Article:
The government’s $4.6 billion handout to Amazon


CARTOON/Boston Globe/Duck Duck Go

Why Amazon should be expropriated

In September of last year, Amazon announced its intention of building a second headquarters in the US, dubbed “HQ2.” This announcement inaugurated a bidding contest between 238 different cities, during which state and local governments from coast to coast competed among each other to present Amazon with the most favorable terms.

Billions of dollars were offered up to Amazon in the form of tax breaks and subsidies. Democrat and Republican alike, the governments of America’s cities—Atlanta, Boston, Chicago, Los Angeles, Philadelphia, Pittsburgh—all submitted their bids. New York’s Democratic Governor Andrew Cuomo offered to change his name to “Amazon Cuomo” if it would help win the contest. The town of Stonecrest, Georgia offered to change its name to “Amazon, Georgia.” The town’s mayor asked Bezos, “How could you not want your 21st century headquarters to be located in a city named Amazon?”

This week, Amazon announced the conclusion of this sordid beauty pageant. Amazon will split the new headquarters between Queens in New York City, a stone’s throw from Wall Street, and Crystal City, Virginia, across the street from the Pentagon. With these choices, Amazon’s headquarters will be positioned alongside (1) the headquarters of global finance capital, and (2) the headquarters of America’s state and military-intelligence apparatus. The bids of the “loser” cities will be used to exact concessions for future Amazon projects.

According to a study highlighted Thursday in the Intercept, Amazon’s HQ2 will come at a total cost of $4.6 billion to state and local governments. These giveaways will be paid with funds extracted from the population through taxation.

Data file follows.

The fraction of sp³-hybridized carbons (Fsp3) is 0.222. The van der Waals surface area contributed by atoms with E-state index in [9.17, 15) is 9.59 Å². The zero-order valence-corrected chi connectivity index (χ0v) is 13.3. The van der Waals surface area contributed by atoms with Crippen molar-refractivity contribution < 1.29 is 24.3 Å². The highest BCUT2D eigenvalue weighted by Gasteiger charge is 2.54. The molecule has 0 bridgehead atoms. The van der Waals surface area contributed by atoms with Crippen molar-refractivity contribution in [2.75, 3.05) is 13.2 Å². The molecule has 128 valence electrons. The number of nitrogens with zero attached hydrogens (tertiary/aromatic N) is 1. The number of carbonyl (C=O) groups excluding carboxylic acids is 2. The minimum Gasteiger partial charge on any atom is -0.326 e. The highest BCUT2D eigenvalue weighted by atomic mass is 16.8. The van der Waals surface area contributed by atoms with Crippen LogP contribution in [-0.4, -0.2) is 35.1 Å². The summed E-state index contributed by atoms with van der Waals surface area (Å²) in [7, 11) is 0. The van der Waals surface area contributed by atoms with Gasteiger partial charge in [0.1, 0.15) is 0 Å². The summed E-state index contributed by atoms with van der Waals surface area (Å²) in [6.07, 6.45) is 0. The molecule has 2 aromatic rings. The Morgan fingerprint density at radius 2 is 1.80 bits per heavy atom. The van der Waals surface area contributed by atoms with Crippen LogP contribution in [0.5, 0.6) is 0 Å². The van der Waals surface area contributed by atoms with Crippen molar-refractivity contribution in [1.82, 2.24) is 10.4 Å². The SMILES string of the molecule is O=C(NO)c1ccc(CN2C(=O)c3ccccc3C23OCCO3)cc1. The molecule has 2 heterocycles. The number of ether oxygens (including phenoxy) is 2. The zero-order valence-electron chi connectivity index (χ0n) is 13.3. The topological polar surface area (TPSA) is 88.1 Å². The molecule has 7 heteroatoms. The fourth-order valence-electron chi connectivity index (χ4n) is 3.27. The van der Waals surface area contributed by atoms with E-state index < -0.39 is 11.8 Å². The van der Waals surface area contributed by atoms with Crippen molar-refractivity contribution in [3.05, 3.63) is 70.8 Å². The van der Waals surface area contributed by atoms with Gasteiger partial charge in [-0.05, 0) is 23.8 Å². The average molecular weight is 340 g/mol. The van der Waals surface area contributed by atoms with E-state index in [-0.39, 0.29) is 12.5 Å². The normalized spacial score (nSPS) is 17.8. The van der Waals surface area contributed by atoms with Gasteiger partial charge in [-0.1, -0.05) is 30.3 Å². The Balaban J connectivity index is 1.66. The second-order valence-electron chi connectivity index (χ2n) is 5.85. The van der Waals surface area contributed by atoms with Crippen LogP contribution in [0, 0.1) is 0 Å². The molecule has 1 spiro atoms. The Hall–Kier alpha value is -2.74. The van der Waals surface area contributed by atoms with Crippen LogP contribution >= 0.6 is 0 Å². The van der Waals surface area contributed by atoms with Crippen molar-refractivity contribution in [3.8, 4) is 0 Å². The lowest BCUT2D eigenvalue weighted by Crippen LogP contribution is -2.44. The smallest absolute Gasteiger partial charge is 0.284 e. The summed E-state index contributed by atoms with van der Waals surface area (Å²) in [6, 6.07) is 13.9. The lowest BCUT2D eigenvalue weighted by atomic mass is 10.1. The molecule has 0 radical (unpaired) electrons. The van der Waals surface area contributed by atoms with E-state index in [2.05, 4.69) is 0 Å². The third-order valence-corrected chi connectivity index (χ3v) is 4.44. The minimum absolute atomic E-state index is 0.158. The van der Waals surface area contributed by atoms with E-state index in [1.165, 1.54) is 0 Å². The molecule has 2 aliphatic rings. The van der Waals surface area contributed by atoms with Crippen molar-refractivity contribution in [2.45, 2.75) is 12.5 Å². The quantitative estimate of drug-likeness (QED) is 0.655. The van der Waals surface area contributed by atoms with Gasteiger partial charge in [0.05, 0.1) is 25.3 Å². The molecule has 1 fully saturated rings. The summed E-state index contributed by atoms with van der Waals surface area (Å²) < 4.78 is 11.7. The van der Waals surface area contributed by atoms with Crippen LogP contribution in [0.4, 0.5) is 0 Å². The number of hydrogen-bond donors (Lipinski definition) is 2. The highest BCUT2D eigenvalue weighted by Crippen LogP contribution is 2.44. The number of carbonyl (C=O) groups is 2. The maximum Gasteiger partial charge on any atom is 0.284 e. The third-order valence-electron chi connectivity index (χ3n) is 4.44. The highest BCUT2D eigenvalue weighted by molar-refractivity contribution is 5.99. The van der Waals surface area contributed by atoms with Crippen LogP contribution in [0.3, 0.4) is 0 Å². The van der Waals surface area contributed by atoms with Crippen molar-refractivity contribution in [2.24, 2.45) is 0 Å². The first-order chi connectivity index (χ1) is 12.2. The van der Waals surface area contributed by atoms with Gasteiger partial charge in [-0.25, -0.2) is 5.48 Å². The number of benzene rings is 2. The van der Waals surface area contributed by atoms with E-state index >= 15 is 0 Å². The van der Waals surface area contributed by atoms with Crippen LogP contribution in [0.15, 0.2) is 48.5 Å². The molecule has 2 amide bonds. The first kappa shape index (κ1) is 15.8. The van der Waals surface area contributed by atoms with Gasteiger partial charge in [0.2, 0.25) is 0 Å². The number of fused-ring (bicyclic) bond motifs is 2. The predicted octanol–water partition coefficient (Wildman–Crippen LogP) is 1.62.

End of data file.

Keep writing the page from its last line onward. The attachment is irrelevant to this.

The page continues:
Amazon got everything it wanted. The company’s contract with the state of Virginia obligates the state legislature to do Amazon’s bidding until 2043, regardless of the outcome of elections. But Amazon can back out of its obligations at any time, keeping all of the benefits to date, by providing five days’ notice.

The Virginia location will doubtless facilitate Amazon’s lobbying efforts in Washington, for which it spent $13 million last year. It will also position Amazon for lucrative defense contracts and further integration with the American military and intelligence apparatus. “We are going to continue to support the DoD [Department of Defense],” Bezos said at a recent Wired25 summit, “and I think we should.”

The New York deal involves allowing Jeff Bezos to have a rooftop helipad, so that he does not have to use the streets or public transportation.

The scramble to turn public resources over to this massive monopoly brings the real state of affairs in society into plain view. The corporate oligarchs dictate their terms, and politicians from both capitalist parties rush to obey.

When it comes to the needs of the population as a whole, such as education, clean water, health care, public transportation, housing, jobs, culture, protection from fires and natural disasters, and measures to address climate change, the population is endlessly told that there is “no money” for these utopian dreams. But when the world’s richest man comes knocking, America’s political leaders throw open the vaults and shovel money at him.

Democracy is incompatible with this state of affairs. “A monopoly, once it is formed and controls thousands of millions, inevitably penetrates into every sphere of public life, regardless of the form of government and all the other ‘details,’” Lenin wrote in his famous treatise on imperialism. What was true when corporate empires were measured in the thousands of millions of dollars is even truer today of Amazon, which is valued at over a trillion dollars.

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